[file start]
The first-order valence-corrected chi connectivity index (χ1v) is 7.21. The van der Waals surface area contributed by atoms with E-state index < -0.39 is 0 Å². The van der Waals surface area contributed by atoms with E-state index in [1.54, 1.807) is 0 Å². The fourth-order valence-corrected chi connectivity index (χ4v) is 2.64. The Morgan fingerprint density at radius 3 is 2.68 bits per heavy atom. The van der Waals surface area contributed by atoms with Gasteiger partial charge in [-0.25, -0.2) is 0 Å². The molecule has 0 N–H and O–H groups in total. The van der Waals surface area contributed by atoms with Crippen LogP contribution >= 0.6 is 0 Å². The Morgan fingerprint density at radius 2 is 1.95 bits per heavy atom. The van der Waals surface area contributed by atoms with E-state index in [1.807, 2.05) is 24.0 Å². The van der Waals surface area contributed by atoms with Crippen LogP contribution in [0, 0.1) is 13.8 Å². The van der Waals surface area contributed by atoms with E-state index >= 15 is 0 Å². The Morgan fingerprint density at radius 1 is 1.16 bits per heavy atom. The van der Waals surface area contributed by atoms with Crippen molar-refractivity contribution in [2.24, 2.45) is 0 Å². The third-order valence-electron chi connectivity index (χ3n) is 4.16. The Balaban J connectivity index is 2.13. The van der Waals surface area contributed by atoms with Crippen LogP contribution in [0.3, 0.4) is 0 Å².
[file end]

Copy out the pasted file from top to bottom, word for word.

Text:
The first-order valence-corrected chi connectivity index (χ1v) is 7.21. The van der Waals surface area contributed by atoms with E-state index < -0.39 is 0 Å². The van der Waals surface area contributed by atoms with E-state index in [1.54, 1.807) is 0 Å². The fourth-order valence-corrected chi connectivity index (χ4v) is 2.64. The Morgan fingerprint density at radius 3 is 2.68 bits per heavy atom. The van der Waals surface area contributed by atoms with Gasteiger partial charge in [-0.25, -0.2) is 0 Å². The molecule has 0 N–H and O–H groups in total. The van der Waals surface area contributed by atoms with Crippen LogP contribution >= 0.6 is 0 Å². The Morgan fingerprint density at radius 2 is 1.95 bits per heavy atom. The van der Waals surface area contributed by atoms with E-state index in [1.807, 2.05) is 24.0 Å². The van der Waals surface area contributed by atoms with Crippen LogP contribution in [0, 0.1) is 13.8 Å². The van der Waals surface area contributed by atoms with E-state index >= 15 is 0 Å². The Morgan fingerprint density at radius 1 is 1.16 bits per heavy atom. The van der Waals surface area contributed by atoms with Crippen molar-refractivity contribution in [2.24, 2.45) is 0 Å². The third-order valence-electron chi connectivity index (χ3n) is 4.16. The Balaban J connectivity index is 2.13. The van der Waals surface area contributed by atoms with Crippen LogP contribution in [0.3, 0.4) is 0 Å².